China – July 2006
Being from Los Angeles, I had never ridden in a taxi before I started traveling. There are several reasons for this, including limited access, expense, and the fact that in LA everyone drives. So, I had never hopped in nor even hailed a cab until I headed out of the country. My first major international trip was to Tibet, with a few days before and after in Beijing, where my first taxi experiences occurred.
I. Hotel Business Card
When my tour group arrived at our Beijing hotel, our guide told us to make sure to take a business card. “Show this to any taxi driver and they will be able to return you to this hotel,” he told us while distributing cards. As such, I was quite surprised when I hailed a taxi after a day of sightseeing and handed the driver the card and he seemed confused. Of course, he didn’t display this confusion until after we had set off. He knew a few words of English compared to my no words of Chinese but somehow, through miming and pointing, I was able to guide him back to my hotel. I have always used landmarks instead of street names to get around, which came in handy.
II. Counterfeit Precautions
Our guide had also told us that there was a rash of counterfeit bills flooding the city, so to try not to use larger bills as those are the ones being faked and some vendors may not take them. I’m reminded of this a few days later when I’m taking a cab back from dinner with another couple from my tour. They agree to pay me their share in the morning and head into the hotel when we arrive. As I go to pay, I realize that I only have a large note to cover the fare. The cab driver doesn’t speak English but makes it clear he won’t take my money. I try to explain that it’s all I have but he won’t budge and I’m not sure what to do. Luckily the couple I’d traveled with came back out to see why I was delayed. They have some smaller bills and pay the now content taxi driver. Thanking them, I quickly exchange my large bill at the hotel for smaller ones to pay them back with, saying good riddance to my rejected currency.
III. Stop and Go (and Stop)
Beijing’s traffic is hectic and slow, especially during peak times. Lines indicating lanes are just suggestions and passing on the right is always an option, even when the right is clearly not a lane. In many ways it’s like LA traffic, just in slow motion. One afternoon, in peak traffic, I’m sharing a cab and sitting up front with the driver. He’s growing increasingly agitated at the lack of progress and then starts veering in and out of lanes. Only we’re hardly moving—so it’s a rev to fill a gap I didn’t think we’d be able to fill followed by a sudden slowdown. After a few times, I start to predict when he’s going to do this. Even then, a few times I think “There’s no way we can fit into that gap” and am surprised every time that we do. It’s a talent for sure.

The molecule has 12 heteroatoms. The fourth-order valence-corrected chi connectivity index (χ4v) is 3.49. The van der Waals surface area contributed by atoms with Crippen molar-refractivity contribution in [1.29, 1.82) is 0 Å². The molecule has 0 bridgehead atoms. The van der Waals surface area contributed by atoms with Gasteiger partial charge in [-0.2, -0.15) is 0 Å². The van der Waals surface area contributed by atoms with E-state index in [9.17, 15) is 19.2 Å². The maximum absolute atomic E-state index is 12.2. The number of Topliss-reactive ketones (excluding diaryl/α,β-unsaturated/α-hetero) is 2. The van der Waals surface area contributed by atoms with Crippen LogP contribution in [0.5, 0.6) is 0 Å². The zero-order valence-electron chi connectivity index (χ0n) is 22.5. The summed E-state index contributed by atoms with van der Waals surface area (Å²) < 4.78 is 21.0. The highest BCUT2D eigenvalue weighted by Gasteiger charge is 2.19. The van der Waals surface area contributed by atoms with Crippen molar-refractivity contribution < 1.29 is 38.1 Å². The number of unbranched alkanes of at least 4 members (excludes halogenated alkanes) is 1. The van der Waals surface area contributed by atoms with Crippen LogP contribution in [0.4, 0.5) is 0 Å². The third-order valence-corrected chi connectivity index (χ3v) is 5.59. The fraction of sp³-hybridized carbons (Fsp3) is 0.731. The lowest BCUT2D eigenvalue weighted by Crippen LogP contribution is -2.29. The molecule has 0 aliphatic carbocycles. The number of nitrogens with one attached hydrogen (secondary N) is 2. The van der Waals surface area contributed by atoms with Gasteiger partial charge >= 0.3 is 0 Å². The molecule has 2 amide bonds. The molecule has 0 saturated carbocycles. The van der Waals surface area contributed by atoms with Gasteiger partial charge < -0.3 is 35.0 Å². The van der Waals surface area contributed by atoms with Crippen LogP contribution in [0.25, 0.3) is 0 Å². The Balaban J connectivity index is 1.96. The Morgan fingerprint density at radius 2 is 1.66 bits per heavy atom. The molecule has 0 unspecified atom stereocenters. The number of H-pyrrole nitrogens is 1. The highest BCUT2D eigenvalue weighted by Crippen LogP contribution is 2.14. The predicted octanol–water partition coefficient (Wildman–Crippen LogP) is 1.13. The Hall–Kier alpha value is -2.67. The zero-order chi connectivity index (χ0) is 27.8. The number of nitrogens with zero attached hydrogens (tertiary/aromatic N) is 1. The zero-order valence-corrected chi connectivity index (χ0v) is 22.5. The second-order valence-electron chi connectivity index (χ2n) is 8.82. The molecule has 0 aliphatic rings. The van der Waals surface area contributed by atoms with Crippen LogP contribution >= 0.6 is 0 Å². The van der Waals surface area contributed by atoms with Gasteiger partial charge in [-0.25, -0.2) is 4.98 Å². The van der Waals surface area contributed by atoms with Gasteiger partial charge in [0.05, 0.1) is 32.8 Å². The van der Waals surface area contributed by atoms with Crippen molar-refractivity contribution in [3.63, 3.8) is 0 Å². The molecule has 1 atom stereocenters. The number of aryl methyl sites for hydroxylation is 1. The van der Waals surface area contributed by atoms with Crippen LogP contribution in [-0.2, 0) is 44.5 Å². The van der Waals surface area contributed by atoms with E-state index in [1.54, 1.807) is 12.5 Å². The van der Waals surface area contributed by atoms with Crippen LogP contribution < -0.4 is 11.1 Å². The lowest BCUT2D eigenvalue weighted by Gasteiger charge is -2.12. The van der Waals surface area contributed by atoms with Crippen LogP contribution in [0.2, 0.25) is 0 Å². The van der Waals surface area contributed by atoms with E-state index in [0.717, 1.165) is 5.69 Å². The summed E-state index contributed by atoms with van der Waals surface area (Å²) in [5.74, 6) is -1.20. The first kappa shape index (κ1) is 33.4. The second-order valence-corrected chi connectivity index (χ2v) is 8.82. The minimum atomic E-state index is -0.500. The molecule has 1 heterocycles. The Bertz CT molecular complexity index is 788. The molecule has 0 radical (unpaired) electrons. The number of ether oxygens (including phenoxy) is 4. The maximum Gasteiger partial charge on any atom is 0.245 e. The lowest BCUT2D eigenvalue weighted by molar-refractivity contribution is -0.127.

IV. A Taxi That’s Not a Taxi
My most interesting experience was my cab ride from the Summer Palace to a distant restaurant. July in Beijing is hot and humid, so those of us who headed out were quite ready for food and a cool down after our exploration. There are too many of us for one cab, so when we found two together near the exit, we grabbed them. Once we got going, I noticed that our “cab” does not seem to include a meter. After arriving at our restaurant, before the other cab, the driver wouldn’t let us out as it’s the other cab that has the meter and he doesn’t know what to charge us. So, we wait in the hot car for the other car to arrive, which seems to have taken the scenic route. Air conditioning and refreshments—so close and yet so far.
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